Rowling is clear that Harry’s celebrity makes it hard for him to fit in at Hogwarts, with fellow students often resenting his special status. Do so many believe the Prophet’s smear campaign because they were unconsciously (or actively) looking forward to his downfall?

We are certainly more likely to believe fake news when it confirms our personal biases, regardless of how intelligently or critically we think we look at the world. Could this explain why, at the start of last week, thousands of social media users gleefully retweeted a Daily Mail front page calling on Theresa May to step down that was blatantly a poorly-edited fake?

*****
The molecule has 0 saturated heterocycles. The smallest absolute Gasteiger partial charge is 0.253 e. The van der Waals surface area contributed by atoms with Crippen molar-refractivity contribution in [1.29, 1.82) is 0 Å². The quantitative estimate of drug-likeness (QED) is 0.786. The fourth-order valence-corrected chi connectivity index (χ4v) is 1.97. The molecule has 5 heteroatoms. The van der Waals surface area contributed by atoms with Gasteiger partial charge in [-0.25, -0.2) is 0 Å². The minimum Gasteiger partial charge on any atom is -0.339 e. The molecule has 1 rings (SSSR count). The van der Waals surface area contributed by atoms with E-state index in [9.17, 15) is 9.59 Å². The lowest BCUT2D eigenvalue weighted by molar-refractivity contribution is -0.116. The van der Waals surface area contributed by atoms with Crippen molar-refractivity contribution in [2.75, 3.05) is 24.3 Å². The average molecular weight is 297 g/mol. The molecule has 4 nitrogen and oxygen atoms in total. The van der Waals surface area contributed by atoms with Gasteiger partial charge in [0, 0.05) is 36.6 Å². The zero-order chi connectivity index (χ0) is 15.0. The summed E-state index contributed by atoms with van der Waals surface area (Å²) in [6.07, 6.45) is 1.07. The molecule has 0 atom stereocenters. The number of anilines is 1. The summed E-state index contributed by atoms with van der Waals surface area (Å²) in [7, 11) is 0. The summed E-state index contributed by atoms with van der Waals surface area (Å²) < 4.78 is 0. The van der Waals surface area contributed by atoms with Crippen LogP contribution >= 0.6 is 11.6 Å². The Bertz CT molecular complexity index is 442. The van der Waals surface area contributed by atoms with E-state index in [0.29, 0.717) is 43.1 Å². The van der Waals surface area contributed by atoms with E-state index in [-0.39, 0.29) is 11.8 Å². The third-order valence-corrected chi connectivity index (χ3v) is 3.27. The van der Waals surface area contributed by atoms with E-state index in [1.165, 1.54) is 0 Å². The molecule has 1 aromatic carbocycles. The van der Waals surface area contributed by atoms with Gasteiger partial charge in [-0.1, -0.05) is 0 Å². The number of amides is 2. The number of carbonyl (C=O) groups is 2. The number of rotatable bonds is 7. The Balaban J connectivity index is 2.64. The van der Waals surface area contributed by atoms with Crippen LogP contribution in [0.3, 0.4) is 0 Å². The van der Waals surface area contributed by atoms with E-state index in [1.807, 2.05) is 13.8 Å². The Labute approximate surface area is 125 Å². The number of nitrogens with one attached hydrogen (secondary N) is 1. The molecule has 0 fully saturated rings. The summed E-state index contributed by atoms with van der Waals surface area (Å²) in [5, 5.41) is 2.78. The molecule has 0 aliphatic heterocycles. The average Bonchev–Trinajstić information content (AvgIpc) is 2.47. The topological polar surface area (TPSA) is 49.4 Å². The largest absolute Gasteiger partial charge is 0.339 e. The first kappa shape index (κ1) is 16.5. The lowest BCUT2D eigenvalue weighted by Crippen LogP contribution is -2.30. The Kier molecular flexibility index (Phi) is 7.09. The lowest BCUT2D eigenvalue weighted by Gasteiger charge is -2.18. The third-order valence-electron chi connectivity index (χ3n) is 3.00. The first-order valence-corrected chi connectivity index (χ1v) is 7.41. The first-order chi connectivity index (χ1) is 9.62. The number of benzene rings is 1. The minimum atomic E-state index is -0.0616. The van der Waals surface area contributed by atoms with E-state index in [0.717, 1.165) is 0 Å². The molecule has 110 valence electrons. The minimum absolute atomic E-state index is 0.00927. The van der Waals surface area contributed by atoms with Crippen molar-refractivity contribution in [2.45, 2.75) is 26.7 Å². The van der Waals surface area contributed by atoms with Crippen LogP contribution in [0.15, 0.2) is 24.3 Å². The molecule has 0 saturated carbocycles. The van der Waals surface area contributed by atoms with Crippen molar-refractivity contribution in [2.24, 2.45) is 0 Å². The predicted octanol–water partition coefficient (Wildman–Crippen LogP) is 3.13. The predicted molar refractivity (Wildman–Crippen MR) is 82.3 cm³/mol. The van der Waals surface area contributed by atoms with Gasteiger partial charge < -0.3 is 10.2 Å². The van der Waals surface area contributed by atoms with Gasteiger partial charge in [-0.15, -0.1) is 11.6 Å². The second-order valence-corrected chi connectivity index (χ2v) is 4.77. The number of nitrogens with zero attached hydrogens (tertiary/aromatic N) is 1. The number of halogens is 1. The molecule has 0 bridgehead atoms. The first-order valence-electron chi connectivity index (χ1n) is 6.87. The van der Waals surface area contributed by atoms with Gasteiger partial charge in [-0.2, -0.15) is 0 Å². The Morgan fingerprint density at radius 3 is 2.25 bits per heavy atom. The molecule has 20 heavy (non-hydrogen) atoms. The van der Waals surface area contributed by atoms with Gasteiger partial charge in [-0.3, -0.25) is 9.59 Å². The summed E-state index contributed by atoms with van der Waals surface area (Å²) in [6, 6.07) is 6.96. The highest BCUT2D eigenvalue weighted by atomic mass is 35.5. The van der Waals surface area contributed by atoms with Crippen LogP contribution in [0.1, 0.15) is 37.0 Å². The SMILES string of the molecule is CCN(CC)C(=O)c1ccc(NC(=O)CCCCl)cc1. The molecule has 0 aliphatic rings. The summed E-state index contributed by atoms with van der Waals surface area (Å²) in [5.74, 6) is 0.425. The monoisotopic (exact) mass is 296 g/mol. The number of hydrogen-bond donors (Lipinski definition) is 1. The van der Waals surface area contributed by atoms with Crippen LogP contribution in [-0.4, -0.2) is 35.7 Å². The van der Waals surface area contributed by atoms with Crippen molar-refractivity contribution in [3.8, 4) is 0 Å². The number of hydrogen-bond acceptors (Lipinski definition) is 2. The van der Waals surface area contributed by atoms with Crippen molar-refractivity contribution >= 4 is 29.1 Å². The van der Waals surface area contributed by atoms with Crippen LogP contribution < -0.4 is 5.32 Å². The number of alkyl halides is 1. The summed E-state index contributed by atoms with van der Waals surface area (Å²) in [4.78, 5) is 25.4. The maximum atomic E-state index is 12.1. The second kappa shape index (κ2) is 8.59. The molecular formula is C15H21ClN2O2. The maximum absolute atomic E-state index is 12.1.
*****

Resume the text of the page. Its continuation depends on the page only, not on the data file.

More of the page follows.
The non-stop Hogwarts rumour mill illustrates the damage that a dearth of reliable sources of information can cause to public debate. But at the other end of the scale, the saturation of news on the muggle internet means it can also be hugely challenging to separate fact from fiction.

No one is totally free from bias – even those people or sources whose opinions we share. In this world of alternative facts, it is crucial to remember that all stories are presented in a certain way for a reason – whether that’s to advance a political argument, reaffirm and promote the writer’s own worldview, or stop an inconvenient teenage wizard from interfering with the Ministry of Magic’s plans.

Now read the other articles included in the New Statesman’s Harry Potter Week.